The biggest problem in gastroenterology & how to fix it — Texas Digestive Disease Consultants CEO Dr. James Weber sheds insight

James J. Weber, MD, is the president and CEO of Texas Digestive Disease Consultants, the largest gastroenterology practice in the U.S.

Dr. Weber founded the practice in 1995, with the organization expanding rapidly and touting 150 providers and more than 40 locations throughout Texas today. Featuring 10 infusion centers and affiliated with 20 endoscopy centers in Texas, TDDC provides high level of care to its patients.

Dr. Weber additionally serves as the medical director of Lonestar Endoscopy with locations in Keller, Flower Mound and Southlake, all in Texas, coming in late 2017. He earned his medical degree from Dallas-based University of Texas Southwestern. He completed a residency at Dallas-based Parkland Memorial Hospital and a fellowship at Dallas-based Baylor University Medical Center. The Crohn's and Colitis Foundation of North Texas named Dr. Weber it's "Doctor of the Year" in 2015.

Question: What's the biggest problem in gastroenterology and how would you fix it?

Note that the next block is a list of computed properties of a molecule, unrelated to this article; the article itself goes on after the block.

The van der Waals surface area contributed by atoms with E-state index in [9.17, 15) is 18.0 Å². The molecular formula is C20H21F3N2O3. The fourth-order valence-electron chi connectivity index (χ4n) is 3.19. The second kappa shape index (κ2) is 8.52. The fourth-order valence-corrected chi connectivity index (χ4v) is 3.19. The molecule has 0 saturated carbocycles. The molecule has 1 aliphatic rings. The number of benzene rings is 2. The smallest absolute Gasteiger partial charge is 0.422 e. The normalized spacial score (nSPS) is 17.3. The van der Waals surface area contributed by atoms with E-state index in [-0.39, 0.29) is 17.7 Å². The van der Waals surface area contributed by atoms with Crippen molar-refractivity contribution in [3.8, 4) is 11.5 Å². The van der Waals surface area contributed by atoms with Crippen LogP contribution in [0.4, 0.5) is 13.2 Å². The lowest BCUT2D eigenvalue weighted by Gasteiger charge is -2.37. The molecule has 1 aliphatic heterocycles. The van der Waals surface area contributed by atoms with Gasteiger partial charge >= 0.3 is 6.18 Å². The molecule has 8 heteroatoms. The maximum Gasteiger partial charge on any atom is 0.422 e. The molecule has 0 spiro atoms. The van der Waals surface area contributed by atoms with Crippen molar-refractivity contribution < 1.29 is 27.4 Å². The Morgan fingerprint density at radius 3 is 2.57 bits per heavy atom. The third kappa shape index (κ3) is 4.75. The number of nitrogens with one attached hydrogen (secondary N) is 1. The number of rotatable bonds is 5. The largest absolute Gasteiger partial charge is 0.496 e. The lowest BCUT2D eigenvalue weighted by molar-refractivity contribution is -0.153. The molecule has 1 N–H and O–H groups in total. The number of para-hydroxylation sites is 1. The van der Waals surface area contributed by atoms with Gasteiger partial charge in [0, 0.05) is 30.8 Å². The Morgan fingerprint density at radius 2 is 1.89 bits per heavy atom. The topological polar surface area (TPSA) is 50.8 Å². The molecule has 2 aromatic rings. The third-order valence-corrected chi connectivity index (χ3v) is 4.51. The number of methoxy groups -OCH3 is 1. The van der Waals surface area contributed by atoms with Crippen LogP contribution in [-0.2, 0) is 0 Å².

Dr. James Weber: I believe the biggest issue facing gastroenterology centers is the ability to maintain profitability while providing high quality care in an ever changing healthcare environment.

[TDDC] works hard to recruit and retain the best physicians, nurses and staff but this takes a lot of effort and ever increasing expense. We must comply with all government and payer requirements to document quality and safety measures, which takes a great deal of time and money. We face rising costs of equipment and materials to meet or exceed all the regulatory requirements, the physician's needs and the patient's expectations. We continually deal with patients' frustration with insurance coverage which subsequently leads to frequent rescheduling and cancellation of procedures.

With these challenges to meet expectations, compliance, coverage, reimbursement and cost containment, the ability to maintain profitability does become our centers biggest issue.

To deal with these concerns, I think the following steps are important for continued success:
1. Keep the staff and physicians educated and engaged
2. Continually review, revise and standardize processes
3. Coordinate efforts between the office, schedulers and the center
4. Work diligently with the payers and vendors
5. Never forget that the patient is your top priority

For more information on Texas Digestive Disease Consultants, click here.

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